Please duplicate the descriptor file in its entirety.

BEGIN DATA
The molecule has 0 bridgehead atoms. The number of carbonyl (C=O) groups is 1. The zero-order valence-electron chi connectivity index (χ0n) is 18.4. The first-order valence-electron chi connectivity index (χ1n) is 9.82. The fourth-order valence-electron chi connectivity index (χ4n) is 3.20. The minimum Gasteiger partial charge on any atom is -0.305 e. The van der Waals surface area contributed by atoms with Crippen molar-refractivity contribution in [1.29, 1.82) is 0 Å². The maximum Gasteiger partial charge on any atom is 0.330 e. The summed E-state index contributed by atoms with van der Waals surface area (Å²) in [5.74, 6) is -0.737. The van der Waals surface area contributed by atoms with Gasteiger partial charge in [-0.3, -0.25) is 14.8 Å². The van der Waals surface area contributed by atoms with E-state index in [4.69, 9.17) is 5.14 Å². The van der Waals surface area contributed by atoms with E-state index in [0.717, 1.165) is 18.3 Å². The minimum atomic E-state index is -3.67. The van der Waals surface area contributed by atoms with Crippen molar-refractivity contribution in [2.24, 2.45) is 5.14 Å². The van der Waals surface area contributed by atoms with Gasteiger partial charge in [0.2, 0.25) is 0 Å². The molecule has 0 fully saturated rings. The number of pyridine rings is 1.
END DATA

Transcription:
The molecule has 0 bridgehead atoms. The number of carbonyl (C=O) groups is 1. The zero-order valence-electron chi connectivity index (χ0n) is 18.4. The first-order valence-electron chi connectivity index (χ1n) is 9.82. The fourth-order valence-electron chi connectivity index (χ4n) is 3.20. The minimum Gasteiger partial charge on any atom is -0.305 e. The van der Waals surface area contributed by atoms with Crippen molar-refractivity contribution in [1.29, 1.82) is 0 Å². The maximum Gasteiger partial charge on any atom is 0.330 e. The summed E-state index contributed by atoms with van der Waals surface area (Å²) in [5.74, 6) is -0.737. The van der Waals surface area contributed by atoms with Gasteiger partial charge in [-0.3, -0.25) is 14.8 Å². The van der Waals surface area contributed by atoms with E-state index in [4.69, 9.17) is 5.14 Å². The van der Waals surface area contributed by atoms with E-state index in [0.717, 1.165) is 18.3 Å². The minimum atomic E-state index is -3.67. The van der Waals surface area contributed by atoms with Crippen molar-refractivity contribution in [2.24, 2.45) is 5.14 Å². The van der Waals surface area contributed by atoms with Gasteiger partial charge in [0.2, 0.25) is 0 Å². The molecule has 0 fully saturated rings. The number of pyridine rings is 1.